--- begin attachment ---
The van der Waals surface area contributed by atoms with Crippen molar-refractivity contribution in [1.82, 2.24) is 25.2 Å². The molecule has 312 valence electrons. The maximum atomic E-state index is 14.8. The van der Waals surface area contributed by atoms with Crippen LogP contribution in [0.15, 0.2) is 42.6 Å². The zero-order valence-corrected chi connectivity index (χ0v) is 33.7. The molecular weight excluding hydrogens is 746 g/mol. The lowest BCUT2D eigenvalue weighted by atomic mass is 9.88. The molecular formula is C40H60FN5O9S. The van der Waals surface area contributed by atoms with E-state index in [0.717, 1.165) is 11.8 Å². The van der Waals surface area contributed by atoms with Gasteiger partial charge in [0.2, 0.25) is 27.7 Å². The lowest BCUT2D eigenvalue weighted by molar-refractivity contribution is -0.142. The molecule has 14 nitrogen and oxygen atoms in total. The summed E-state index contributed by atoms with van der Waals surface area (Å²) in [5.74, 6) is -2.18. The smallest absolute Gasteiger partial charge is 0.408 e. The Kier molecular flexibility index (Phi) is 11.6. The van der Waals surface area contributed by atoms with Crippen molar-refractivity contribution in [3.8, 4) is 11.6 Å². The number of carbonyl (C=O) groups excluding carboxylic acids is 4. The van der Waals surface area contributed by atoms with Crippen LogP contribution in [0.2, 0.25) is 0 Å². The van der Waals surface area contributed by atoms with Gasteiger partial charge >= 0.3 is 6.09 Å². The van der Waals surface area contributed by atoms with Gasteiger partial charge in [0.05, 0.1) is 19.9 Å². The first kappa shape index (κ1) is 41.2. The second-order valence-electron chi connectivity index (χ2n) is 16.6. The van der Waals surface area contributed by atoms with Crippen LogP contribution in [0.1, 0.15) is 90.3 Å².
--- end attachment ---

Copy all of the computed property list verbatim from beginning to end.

The van der Waals surface area contributed by atoms with Crippen molar-refractivity contribution in [1.82, 2.24) is 25.2 Å². The molecule has 312 valence electrons. The maximum atomic E-state index is 14.8. The van der Waals surface area contributed by atoms with Crippen LogP contribution in [0.15, 0.2) is 42.6 Å². The zero-order valence-corrected chi connectivity index (χ0v) is 33.7. The molecular weight excluding hydrogens is 746 g/mol. The lowest BCUT2D eigenvalue weighted by atomic mass is 9.88. The molecular formula is C40H60FN5O9S. The van der Waals surface area contributed by atoms with E-state index in [0.717, 1.165) is 11.8 Å². The van der Waals surface area contributed by atoms with Gasteiger partial charge in [0.2, 0.25) is 27.7 Å². The lowest BCUT2D eigenvalue weighted by molar-refractivity contribution is -0.142. The molecule has 14 nitrogen and oxygen atoms in total. The summed E-state index contributed by atoms with van der Waals surface area (Å²) in [5.74, 6) is -2.18. The smallest absolute Gasteiger partial charge is 0.408 e. The Kier molecular flexibility index (Phi) is 11.6. The van der Waals surface area contributed by atoms with Crippen molar-refractivity contribution in [3.8, 4) is 11.6 Å². The number of carbonyl (C=O) groups excluding carboxylic acids is 4. The van der Waals surface area contributed by atoms with Crippen LogP contribution in [0.2, 0.25) is 0 Å². The van der Waals surface area contributed by atoms with Gasteiger partial charge >= 0.3 is 6.09 Å². The van der Waals surface area contributed by atoms with Gasteiger partial charge in [0.05, 0.1) is 19.9 Å². The first kappa shape index (κ1) is 41.2. The second-order valence-electron chi connectivity index (χ2n) is 16.6. The van der Waals surface area contributed by atoms with Crippen LogP contribution in [0.1, 0.15) is 90.3 Å².